Pit♥bull wrote:I was referring to this.Hoyden wrote:
I rarely clip the leash to the prong collar
mnp13 wrote:The way you are both using them is based on management, not training.
TheRedQueen wrote:My goal is always to have my dogs work on a buckle collar, or on no collar...I don't want to depend on training tools, regardless of how they work (aversive or not).
TheRedQueen wrote:Just because your dogs enjoy putting the prong on does not mean that it doesn't work via positive punishment. If your dogs respond to the prong collar tightening, you are using the collar as an aversive. So even if you don't hook it up, the dog remembers the feeling, and becomes "collar smart".
My goal is always to have my dogs work on a buckle collar, or on no collar...I don't want to depend on training tools, regardless of how they work (aversive or not).
Maybe I'm trying to justify it to myself ( ), but if a tool that CAN be used aversively ISN'T being used aversively, is it aversive or just another piece of equipment on the dog? Erin (not singling you out, but you said it!) said that because it has to be used originally with positive punishment (can't argue with that - I used it as they're made to be used) that it will forever be associated with positive punishment. I can go with that. However, I've seen people yanking dogs around on plain buckle collars, too - major leash corrections, hanging, etc. Does that mean buckle collars will forever be aversive as well?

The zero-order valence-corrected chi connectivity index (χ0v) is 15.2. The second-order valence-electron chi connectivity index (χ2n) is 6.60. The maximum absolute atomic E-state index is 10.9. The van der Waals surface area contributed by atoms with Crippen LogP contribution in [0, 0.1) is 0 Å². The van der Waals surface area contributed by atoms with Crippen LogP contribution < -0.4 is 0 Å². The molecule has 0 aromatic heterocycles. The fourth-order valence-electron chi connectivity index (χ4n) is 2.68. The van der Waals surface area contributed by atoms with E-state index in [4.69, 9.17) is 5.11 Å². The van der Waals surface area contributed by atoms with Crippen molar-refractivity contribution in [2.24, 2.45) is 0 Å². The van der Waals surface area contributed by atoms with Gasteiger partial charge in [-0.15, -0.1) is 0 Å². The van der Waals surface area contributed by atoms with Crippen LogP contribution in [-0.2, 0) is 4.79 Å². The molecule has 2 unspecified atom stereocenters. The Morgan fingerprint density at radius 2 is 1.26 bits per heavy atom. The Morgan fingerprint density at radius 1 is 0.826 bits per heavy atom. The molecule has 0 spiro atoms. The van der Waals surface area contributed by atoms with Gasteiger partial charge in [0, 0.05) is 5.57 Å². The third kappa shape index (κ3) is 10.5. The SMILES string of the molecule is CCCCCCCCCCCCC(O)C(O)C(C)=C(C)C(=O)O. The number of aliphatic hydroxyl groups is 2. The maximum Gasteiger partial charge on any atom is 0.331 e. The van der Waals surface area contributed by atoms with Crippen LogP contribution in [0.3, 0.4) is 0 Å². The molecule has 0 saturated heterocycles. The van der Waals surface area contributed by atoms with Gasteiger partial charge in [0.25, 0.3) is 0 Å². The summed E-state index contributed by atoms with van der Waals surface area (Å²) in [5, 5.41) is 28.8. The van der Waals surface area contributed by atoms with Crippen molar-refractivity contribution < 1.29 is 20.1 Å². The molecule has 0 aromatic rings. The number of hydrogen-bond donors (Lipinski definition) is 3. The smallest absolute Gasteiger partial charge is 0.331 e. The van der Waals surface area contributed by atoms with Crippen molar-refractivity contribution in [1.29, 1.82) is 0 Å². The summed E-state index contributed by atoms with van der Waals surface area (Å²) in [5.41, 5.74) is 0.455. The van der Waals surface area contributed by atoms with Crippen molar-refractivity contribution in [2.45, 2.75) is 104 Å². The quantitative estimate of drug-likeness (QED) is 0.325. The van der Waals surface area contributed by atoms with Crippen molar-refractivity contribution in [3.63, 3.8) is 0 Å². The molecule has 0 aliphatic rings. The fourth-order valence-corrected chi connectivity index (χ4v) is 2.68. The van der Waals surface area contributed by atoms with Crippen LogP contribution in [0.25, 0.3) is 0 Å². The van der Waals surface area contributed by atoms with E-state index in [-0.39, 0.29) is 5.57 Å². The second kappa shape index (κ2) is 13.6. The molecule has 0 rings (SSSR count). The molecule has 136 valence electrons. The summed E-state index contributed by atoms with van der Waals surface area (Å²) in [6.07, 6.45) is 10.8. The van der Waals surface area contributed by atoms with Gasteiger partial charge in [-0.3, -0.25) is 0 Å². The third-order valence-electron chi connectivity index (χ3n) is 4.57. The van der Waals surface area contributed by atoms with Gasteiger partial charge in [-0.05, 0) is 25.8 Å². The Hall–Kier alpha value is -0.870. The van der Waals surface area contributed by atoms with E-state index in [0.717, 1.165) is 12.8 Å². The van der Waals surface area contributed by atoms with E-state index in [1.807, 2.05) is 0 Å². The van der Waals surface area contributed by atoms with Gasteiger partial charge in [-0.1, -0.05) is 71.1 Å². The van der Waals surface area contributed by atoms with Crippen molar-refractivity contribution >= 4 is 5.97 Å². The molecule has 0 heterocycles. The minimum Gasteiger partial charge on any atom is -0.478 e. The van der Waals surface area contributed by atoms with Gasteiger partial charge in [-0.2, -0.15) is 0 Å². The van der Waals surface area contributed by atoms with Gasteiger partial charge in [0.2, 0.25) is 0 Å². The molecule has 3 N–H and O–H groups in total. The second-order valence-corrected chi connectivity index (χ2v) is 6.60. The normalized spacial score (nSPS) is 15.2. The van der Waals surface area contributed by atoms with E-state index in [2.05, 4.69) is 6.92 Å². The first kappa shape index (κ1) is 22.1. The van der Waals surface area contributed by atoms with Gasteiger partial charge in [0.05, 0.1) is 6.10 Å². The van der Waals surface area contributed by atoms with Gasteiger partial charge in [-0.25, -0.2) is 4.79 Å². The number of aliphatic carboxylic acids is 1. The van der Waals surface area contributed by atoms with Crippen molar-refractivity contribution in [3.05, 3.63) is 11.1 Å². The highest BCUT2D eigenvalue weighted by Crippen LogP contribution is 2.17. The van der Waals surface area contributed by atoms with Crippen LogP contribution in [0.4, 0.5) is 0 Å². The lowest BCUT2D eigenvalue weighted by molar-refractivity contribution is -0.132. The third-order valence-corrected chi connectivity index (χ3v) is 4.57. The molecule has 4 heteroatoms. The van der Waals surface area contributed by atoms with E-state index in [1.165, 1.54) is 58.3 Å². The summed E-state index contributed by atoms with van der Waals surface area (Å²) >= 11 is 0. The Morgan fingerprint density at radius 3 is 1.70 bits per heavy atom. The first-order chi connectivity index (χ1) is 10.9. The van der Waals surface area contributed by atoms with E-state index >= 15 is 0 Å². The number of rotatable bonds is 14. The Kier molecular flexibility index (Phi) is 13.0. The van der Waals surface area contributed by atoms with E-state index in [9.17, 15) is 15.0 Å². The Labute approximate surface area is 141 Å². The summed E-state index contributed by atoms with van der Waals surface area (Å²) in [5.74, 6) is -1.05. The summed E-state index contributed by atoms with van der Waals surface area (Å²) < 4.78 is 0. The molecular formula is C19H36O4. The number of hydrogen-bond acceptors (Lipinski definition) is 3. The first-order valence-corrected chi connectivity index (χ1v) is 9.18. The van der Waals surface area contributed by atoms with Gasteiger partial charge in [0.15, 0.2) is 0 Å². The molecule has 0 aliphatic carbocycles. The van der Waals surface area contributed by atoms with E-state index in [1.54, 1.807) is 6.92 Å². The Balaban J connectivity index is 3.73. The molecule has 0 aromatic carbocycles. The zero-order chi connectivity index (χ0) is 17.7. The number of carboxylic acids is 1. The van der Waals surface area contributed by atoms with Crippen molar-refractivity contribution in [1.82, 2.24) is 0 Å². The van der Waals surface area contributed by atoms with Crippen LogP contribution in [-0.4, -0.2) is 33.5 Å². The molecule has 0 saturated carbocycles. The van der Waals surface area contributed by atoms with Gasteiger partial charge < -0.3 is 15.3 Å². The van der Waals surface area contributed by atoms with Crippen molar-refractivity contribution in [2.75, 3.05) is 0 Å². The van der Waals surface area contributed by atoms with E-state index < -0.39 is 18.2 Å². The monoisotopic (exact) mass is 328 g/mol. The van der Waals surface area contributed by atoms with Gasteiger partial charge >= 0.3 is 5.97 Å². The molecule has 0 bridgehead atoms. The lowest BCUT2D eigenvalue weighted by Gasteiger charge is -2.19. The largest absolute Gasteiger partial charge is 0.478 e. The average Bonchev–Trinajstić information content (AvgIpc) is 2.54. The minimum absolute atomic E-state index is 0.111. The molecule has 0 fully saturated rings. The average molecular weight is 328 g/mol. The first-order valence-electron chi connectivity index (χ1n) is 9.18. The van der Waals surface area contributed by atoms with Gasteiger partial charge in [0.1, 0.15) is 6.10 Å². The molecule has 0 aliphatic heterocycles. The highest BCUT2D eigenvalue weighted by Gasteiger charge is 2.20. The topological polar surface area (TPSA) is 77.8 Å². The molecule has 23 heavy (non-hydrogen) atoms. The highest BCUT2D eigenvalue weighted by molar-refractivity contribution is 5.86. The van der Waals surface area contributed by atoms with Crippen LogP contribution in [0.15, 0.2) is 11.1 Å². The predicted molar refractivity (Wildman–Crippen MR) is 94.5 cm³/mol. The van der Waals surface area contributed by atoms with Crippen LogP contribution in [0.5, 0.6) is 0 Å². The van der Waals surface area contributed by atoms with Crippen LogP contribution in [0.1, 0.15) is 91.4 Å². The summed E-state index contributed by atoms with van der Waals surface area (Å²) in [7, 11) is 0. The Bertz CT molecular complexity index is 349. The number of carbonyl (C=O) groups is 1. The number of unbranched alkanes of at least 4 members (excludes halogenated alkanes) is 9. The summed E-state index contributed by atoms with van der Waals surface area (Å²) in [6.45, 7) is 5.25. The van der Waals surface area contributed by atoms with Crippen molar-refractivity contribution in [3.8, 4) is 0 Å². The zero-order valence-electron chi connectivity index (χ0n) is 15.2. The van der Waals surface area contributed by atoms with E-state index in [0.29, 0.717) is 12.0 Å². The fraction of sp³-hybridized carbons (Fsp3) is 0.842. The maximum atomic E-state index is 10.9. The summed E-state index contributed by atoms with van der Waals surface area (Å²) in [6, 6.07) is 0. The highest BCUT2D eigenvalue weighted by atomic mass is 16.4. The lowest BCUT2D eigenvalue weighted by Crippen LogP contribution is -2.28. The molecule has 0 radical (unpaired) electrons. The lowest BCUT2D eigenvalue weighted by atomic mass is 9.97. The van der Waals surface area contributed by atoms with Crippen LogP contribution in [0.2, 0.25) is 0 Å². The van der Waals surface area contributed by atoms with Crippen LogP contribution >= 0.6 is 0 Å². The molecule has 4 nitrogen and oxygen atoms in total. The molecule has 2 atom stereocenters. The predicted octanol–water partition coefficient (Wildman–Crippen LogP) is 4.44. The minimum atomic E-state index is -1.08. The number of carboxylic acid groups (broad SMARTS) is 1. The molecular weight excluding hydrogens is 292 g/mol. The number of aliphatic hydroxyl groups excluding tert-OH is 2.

Not being argumentative, just encouraging discussion.
amalie79 wrote:Just a quick note on the GLs-- Suzanne Clothier has an interesting take on them that's worth reading...FWIW
DemoDick wrote:Prong collars are not always an aversive when they are popped. There is a prong technique that *many* dogs respond to that does not diminish a behavior, rather it loads the dog into drive.
What it really comes down to is how the human handling the dog feels about the training tool.
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